#10  
Old 02-07-16, 01:37 PM
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Can I drop the panel right below the main? I could flush mount it in the wall. Then I can run pvc conduit to the right of the main panel for my 14-50 outlet.
Only thing is moving the main breakers to the sub, can I use wire caps to extend the 4 wires to make space for the sub feed?

https://goo.gl/photos/gRQQ9GEWoX2MLwzH9

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Last edited by PJmax; 02-07-16 at 01:41 PM. Reason: added pic from link
  #11  
Old 02-07-16, 01:44 PM
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I don't know..... I wouldn't want a panel that low to the floor. You couldn't put anything in front of it. Personally, I'd reframe the wall if it was me.

Only thing is moving the main breakers to the sub, can I use wire caps to extend the 4 wires to make space for the sub feed?
I think you worded that wrong. The main breaker stays in the main panel. Did you mean to ask if you can extend a circuit or two to the new sub panel by using wire nuts..... that would be a yes.
 
  #12  
Old 02-07-16, 01:49 PM
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Thanks!
Yes I meant extend the wires I'm moving to the sub.
So which way is better? Flush mount below (nothing would ever go in front of that, we have a large 3 car garage) or surface mount next to it?
Is there any code specifying how far off the ground it has to be?
Thanks again!
 
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Old 02-07-16, 02:41 PM
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Just a thought. The two studs side by side would offer a good place to surface mount a box and you could come into it from the back with cables from the bottom of the existing flush mounted box. No conduit needed. Just mount the new box so about three inches of it is to the left of the stud pair so easy access to the back.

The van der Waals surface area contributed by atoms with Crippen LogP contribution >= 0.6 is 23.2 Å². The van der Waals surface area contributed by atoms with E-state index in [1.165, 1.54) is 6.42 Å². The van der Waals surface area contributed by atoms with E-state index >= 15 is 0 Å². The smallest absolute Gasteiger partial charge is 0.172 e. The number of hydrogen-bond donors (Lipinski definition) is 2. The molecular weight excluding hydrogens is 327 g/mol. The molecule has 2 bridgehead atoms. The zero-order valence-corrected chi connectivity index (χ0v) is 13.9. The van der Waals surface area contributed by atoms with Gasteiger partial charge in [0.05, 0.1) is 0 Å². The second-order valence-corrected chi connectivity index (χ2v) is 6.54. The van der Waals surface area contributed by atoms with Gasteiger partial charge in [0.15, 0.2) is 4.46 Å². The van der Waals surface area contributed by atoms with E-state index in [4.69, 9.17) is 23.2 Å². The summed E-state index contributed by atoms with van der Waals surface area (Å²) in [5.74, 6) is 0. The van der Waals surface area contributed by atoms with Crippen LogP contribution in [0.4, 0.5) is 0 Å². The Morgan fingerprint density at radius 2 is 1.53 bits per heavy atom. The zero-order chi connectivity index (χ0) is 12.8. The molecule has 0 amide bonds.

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Old 02-07-16, 04:36 PM
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I would nipple another panel under the first panel.
 
  #15  
Old 02-07-16, 06:18 PM
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Thanks guys, hoping I can wrap this project up over the next week or so, I'll post pics when done!
 
  #16  
Old 02-09-16, 06:44 AM
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Ok so I took out the section below the service panel for the sub panel to go...nothing is ever easy apparently.

There's 3 wires traversing the studs where I want to put the subpanel. two wires come from the left and right through the studs and go into the bottom of the service panel. Easy enough to route them through the sub into conduit into the service panel.

One wire just runs horizontally through the studs, I have no idea where this wire goes. Is it to code to cut this wire, and place my subpanel and then use wire caps to reconnect it through the subpanel? (just use side kickouts, and run it around the bottom then back out to the right?)

Or I can cut out more drywall and move the subpanel lower without re-routing any wires, but the panel will be literally a few inches from the ground with a 18" gap of drywall between the panels.

Thoughts? (Pics when I get home tonight)
 
  #17  
Old 02-09-16, 06:12 PM
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You didn't say how many more circuits you needed They do make thinner panels instead of the standard 14.5" load centers. Here is one example:

Eaton 100 Amp 10-Space 20-Circuit Surface-Cover Main Breaker Indoor Load Center-BR1020B100S11 - The Home Depot

Or

http://www.homedepot.com/p/Square-D-...0FCP/100149777

How much space do you have to the left of the studs or even to the right of the studs?